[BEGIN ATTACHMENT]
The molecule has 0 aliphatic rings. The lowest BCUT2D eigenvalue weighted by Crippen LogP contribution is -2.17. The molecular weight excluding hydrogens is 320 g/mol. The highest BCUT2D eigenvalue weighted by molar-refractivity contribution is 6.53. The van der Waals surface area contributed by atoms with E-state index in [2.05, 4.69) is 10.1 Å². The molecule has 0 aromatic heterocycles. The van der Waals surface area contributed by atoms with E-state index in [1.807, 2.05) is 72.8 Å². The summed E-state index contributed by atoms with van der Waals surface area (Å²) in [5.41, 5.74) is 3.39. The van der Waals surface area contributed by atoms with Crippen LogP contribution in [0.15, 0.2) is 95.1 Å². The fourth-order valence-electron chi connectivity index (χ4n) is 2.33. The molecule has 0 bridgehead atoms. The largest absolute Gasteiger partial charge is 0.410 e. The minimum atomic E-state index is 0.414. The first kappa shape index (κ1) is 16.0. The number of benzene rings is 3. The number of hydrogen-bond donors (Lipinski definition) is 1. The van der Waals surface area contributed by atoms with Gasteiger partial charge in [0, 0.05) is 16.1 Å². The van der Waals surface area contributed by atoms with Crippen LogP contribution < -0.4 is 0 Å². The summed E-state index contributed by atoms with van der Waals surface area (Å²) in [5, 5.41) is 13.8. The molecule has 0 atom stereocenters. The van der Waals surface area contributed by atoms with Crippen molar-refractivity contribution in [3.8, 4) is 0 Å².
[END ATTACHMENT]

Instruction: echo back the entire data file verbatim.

The molecule has 0 aliphatic rings. The lowest BCUT2D eigenvalue weighted by Crippen LogP contribution is -2.17. The molecular weight excluding hydrogens is 320 g/mol. The highest BCUT2D eigenvalue weighted by molar-refractivity contribution is 6.53. The van der Waals surface area contributed by atoms with E-state index in [2.05, 4.69) is 10.1 Å². The molecule has 0 aromatic heterocycles. The van der Waals surface area contributed by atoms with E-state index in [1.807, 2.05) is 72.8 Å². The summed E-state index contributed by atoms with van der Waals surface area (Å²) in [5.41, 5.74) is 3.39. The van der Waals surface area contributed by atoms with Crippen LogP contribution in [0.15, 0.2) is 95.1 Å². The fourth-order valence-electron chi connectivity index (χ4n) is 2.33. The molecule has 0 bridgehead atoms. The largest absolute Gasteiger partial charge is 0.410 e. The minimum atomic E-state index is 0.414. The first kappa shape index (κ1) is 16.0. The number of benzene rings is 3. The number of hydrogen-bond donors (Lipinski definition) is 1. The van der Waals surface area contributed by atoms with Gasteiger partial charge in [0, 0.05) is 16.1 Å². The van der Waals surface area contributed by atoms with Crippen LogP contribution < -0.4 is 0 Å². The summed E-state index contributed by atoms with van der Waals surface area (Å²) in [5, 5.41) is 13.8. The molecule has 0 atom stereocenters. The van der Waals surface area contributed by atoms with Crippen molar-refractivity contribution in [3.8, 4) is 0 Å².